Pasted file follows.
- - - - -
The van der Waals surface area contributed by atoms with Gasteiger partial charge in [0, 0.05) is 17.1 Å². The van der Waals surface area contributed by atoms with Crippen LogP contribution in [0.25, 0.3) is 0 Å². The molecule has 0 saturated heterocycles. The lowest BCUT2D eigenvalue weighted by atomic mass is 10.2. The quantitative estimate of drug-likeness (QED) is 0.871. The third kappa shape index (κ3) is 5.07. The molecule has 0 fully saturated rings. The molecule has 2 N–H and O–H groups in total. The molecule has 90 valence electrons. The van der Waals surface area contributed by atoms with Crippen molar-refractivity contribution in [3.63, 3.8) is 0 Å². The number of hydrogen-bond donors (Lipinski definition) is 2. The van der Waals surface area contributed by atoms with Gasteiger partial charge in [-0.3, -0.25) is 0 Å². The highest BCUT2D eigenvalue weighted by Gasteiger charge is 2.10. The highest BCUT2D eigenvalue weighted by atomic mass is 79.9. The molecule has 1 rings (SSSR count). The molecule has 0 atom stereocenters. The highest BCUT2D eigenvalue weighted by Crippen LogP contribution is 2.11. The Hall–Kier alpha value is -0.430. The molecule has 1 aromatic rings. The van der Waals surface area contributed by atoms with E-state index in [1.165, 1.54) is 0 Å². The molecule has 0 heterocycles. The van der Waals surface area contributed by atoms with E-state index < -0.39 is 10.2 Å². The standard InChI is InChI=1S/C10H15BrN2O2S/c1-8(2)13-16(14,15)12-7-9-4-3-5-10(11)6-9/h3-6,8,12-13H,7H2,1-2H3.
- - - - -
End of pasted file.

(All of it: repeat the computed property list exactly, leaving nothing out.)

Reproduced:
The van der Waals surface area contributed by atoms with Gasteiger partial charge in [0, 0.05) is 17.1 Å². The van der Waals surface area contributed by atoms with Crippen LogP contribution in [0.25, 0.3) is 0 Å². The molecule has 0 saturated heterocycles. The lowest BCUT2D eigenvalue weighted by atomic mass is 10.2. The quantitative estimate of drug-likeness (QED) is 0.871. The third kappa shape index (κ3) is 5.07. The molecule has 0 fully saturated rings. The molecule has 2 N–H and O–H groups in total. The molecule has 90 valence electrons. The van der Waals surface area contributed by atoms with Crippen molar-refractivity contribution in [3.63, 3.8) is 0 Å². The number of hydrogen-bond donors (Lipinski definition) is 2. The van der Waals surface area contributed by atoms with Gasteiger partial charge in [-0.3, -0.25) is 0 Å². The highest BCUT2D eigenvalue weighted by Gasteiger charge is 2.10. The highest BCUT2D eigenvalue weighted by atomic mass is 79.9. The molecule has 1 rings (SSSR count). The molecule has 0 atom stereocenters. The highest BCUT2D eigenvalue weighted by Crippen LogP contribution is 2.11. The Hall–Kier alpha value is -0.430. The molecule has 1 aromatic rings. The van der Waals surface area contributed by atoms with E-state index in [1.165, 1.54) is 0 Å². The molecule has 0 heterocycles. The van der Waals surface area contributed by atoms with E-state index < -0.39 is 10.2 Å². The standard InChI is InChI=1S/C10H15BrN2O2S/c1-8(2)13-16(14,15)12-7-9-4-3-5-10(11)6-9/h3-6,8,12-13H,7H2,1-2H3.